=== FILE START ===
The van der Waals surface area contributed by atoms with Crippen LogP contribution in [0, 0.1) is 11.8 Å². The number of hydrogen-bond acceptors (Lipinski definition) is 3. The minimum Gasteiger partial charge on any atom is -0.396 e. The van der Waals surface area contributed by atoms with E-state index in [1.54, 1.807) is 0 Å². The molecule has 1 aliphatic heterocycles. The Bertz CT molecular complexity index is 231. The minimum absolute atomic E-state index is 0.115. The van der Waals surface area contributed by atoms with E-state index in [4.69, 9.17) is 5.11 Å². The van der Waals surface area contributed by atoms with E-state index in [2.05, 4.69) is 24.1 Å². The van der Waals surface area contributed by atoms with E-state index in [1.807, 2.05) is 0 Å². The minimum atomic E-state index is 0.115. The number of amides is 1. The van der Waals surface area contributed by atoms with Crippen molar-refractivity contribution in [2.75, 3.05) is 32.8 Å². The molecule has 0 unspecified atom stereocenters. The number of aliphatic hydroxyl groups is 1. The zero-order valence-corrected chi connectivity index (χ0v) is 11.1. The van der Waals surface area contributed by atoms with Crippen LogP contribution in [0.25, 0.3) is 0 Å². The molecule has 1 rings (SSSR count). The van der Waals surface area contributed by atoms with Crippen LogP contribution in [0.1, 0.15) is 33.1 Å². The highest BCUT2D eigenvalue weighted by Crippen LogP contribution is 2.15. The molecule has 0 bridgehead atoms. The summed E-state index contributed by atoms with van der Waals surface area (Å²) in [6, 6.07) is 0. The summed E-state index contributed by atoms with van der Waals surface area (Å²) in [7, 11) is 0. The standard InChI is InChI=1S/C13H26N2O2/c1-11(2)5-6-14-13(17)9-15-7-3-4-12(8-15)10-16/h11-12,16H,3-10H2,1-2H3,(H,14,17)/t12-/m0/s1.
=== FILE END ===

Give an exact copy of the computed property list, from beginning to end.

The van der Waals surface area contributed by atoms with Crippen LogP contribution in [0, 0.1) is 11.8 Å². The number of hydrogen-bond acceptors (Lipinski definition) is 3. The minimum Gasteiger partial charge on any atom is -0.396 e. The van der Waals surface area contributed by atoms with E-state index in [1.54, 1.807) is 0 Å². The molecule has 1 aliphatic heterocycles. The Bertz CT molecular complexity index is 231. The minimum absolute atomic E-state index is 0.115. The van der Waals surface area contributed by atoms with E-state index in [4.69, 9.17) is 5.11 Å². The van der Waals surface area contributed by atoms with E-state index in [2.05, 4.69) is 24.1 Å². The van der Waals surface area contributed by atoms with E-state index in [1.807, 2.05) is 0 Å². The minimum atomic E-state index is 0.115. The number of amides is 1. The van der Waals surface area contributed by atoms with Crippen molar-refractivity contribution in [2.75, 3.05) is 32.8 Å². The molecule has 0 unspecified atom stereocenters. The number of aliphatic hydroxyl groups is 1. The zero-order valence-corrected chi connectivity index (χ0v) is 11.1. The van der Waals surface area contributed by atoms with Crippen LogP contribution in [0.25, 0.3) is 0 Å². The molecule has 1 rings (SSSR count). The van der Waals surface area contributed by atoms with Crippen LogP contribution in [0.1, 0.15) is 33.1 Å². The highest BCUT2D eigenvalue weighted by Crippen LogP contribution is 2.15. The molecule has 0 bridgehead atoms. The summed E-state index contributed by atoms with van der Waals surface area (Å²) in [6, 6.07) is 0. The summed E-state index contributed by atoms with van der Waals surface area (Å²) in [7, 11) is 0. The standard InChI is InChI=1S/C13H26N2O2/c1-11(2)5-6-14-13(17)9-15-7-3-4-12(8-15)10-16/h11-12,16H,3-10H2,1-2H3,(H,14,17)/t12-/m0/s1.